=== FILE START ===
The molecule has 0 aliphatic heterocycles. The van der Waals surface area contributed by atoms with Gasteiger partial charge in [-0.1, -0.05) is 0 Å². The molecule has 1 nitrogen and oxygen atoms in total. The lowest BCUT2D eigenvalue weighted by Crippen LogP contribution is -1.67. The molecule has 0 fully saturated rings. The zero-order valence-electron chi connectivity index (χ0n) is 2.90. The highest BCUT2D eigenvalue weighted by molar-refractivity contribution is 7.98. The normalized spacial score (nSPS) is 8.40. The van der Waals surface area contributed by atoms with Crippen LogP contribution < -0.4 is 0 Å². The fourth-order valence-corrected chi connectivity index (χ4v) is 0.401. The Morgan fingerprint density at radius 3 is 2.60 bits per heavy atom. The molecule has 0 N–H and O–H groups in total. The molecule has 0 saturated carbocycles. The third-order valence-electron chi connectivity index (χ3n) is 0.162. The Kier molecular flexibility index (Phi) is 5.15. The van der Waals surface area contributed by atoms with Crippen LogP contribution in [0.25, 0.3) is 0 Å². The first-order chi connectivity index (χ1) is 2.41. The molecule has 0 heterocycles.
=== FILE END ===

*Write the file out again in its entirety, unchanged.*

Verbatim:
The molecule has 0 aliphatic heterocycles. The van der Waals surface area contributed by atoms with Gasteiger partial charge in [-0.1, -0.05) is 0 Å². The molecule has 1 nitrogen and oxygen atoms in total. The lowest BCUT2D eigenvalue weighted by Crippen LogP contribution is -1.67. The molecule has 0 fully saturated rings. The zero-order valence-electron chi connectivity index (χ0n) is 2.90. The highest BCUT2D eigenvalue weighted by molar-refractivity contribution is 7.98. The normalized spacial score (nSPS) is 8.40. The van der Waals surface area contributed by atoms with Crippen LogP contribution < -0.4 is 0 Å². The fourth-order valence-corrected chi connectivity index (χ4v) is 0.401. The Morgan fingerprint density at radius 3 is 2.60 bits per heavy atom. The molecule has 0 N–H and O–H groups in total. The molecule has 0 saturated carbocycles. The third-order valence-electron chi connectivity index (χ3n) is 0.162. The Kier molecular flexibility index (Phi) is 5.15. The van der Waals surface area contributed by atoms with Crippen LogP contribution in [0.25, 0.3) is 0 Å². The first-order chi connectivity index (χ1) is 2.41. The molecule has 0 heterocycles.